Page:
Does your horse currently have healthy hooves?  Find out with this hoof education page. It will help you identify the common issues that often sneak up on you when you are not looking...

Hoof Wall


The hoof wall should look smooth on the outside (without it being rasped!).  If you see bumps (growth rings - photo on left, above) then that can be an indication of a problem.  The growth rings relate to a time of stress for the horse and it is fairly easy to put a timeframe on the rings - just like you can with trees! The cause of the rings can be many and varied but, laminitis, caused by grass that is too rich, is often a major player.

Horizontal cracks (centre photo, above) are usually a sign of an old abscess.  They will normally grow out without too much trouble as once the abscess has burst it seal itself up on the inside to prevent further infection.

Vertical cracks (photo on right, above) can be much more serious and tend to be due to an imbalance of the hoof.  They will not grow out until the imbalance is dealt with. Often the crack will be an idea home for bacteria which will need to be treated to allow the hoof to heal.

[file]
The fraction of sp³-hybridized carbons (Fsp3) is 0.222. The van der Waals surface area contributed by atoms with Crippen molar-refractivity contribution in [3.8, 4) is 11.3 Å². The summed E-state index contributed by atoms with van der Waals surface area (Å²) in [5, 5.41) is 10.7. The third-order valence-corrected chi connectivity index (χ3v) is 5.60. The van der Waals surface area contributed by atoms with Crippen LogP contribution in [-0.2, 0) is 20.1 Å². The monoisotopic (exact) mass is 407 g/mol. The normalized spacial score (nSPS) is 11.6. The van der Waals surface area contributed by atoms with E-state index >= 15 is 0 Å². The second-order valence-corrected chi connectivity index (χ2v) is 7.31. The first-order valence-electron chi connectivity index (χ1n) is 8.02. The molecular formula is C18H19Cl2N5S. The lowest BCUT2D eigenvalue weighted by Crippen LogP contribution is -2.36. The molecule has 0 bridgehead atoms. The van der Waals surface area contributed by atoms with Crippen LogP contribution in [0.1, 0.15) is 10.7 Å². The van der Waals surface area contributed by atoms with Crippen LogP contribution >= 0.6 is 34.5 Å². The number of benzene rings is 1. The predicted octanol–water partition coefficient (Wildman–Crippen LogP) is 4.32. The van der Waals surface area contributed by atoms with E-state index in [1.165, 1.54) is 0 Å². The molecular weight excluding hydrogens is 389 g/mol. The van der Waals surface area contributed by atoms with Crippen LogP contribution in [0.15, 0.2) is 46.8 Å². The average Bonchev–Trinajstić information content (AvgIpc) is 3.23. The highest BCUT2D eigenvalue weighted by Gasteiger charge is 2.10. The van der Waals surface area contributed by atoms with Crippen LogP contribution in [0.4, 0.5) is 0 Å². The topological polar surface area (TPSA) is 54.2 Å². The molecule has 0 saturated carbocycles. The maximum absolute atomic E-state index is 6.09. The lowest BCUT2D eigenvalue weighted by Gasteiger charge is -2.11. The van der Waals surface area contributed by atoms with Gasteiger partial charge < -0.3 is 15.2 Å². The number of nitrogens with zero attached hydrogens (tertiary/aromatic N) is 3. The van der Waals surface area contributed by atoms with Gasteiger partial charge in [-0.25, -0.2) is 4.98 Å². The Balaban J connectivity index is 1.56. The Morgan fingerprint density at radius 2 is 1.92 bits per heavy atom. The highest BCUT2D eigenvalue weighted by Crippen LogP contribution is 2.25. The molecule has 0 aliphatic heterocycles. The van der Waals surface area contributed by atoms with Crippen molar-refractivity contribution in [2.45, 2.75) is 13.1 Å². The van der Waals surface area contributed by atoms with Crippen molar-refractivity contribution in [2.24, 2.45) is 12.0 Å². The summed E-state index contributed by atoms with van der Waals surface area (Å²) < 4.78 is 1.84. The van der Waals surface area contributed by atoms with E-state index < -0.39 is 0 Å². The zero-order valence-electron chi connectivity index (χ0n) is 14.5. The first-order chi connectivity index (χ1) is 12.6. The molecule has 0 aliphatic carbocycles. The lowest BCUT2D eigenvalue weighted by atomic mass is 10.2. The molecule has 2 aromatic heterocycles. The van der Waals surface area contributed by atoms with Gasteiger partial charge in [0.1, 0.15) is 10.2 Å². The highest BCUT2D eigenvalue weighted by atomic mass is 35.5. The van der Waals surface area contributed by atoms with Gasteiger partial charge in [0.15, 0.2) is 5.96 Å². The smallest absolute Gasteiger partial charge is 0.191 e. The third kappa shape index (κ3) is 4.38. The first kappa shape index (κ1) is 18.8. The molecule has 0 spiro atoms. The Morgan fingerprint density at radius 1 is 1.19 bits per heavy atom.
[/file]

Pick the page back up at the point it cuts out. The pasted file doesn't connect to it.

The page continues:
Straight Growth of Hoof Wall


The hoof walls should grow in a straight line from the coronet as illustrated in the photo on the left (above).  See how when you drop a line through the centre of the hoof there is approximately the same amount of hoof on either side of the line.  (This does vary slightly, more so on the hinds where the inside wall is often more upright that the outside wall.)  Also note how the growth from the coronet parallels the width of the hoof wall (the distance between the red and outer yellow lines). 

The second photo appears, at first glance, to have straight walls but when you look at the sole view the flares become evident when the red and yellow lines are applied. The green lines indicate where the hoof wall should really be.